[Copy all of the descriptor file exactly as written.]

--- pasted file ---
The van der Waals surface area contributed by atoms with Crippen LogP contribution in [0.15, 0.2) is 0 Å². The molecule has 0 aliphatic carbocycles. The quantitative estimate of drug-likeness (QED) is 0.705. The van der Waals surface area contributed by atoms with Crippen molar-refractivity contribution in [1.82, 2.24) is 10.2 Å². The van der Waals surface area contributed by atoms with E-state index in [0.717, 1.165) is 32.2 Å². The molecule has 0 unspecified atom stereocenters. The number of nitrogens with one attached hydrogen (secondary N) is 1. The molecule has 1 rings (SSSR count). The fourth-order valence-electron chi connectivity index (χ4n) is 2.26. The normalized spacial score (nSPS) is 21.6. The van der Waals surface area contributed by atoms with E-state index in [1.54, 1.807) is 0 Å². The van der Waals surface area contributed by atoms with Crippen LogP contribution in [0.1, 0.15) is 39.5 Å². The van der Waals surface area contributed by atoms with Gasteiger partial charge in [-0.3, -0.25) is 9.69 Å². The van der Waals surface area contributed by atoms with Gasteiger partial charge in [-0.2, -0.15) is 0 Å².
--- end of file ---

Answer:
The van der Waals surface area contributed by atoms with Crippen LogP contribution in [0.15, 0.2) is 0 Å². The molecule has 0 aliphatic carbocycles. The quantitative estimate of drug-likeness (QED) is 0.705. The van der Waals surface area contributed by atoms with Crippen molar-refractivity contribution in [1.82, 2.24) is 10.2 Å². The van der Waals surface area contributed by atoms with E-state index in [0.717, 1.165) is 32.2 Å². The molecule has 0 unspecified atom stereocenters. The number of nitrogens with one attached hydrogen (secondary N) is 1. The molecule has 1 rings (SSSR count). The fourth-order valence-electron chi connectivity index (χ4n) is 2.26. The normalized spacial score (nSPS) is 21.6. The van der Waals surface area contributed by atoms with E-state index in [1.54, 1.807) is 0 Å². The van der Waals surface area contributed by atoms with Crippen LogP contribution in [0.1, 0.15) is 39.5 Å². The van der Waals surface area contributed by atoms with Gasteiger partial charge in [-0.3, -0.25) is 9.69 Å². The van der Waals surface area contributed by atoms with Gasteiger partial charge in [-0.2, -0.15) is 0 Å².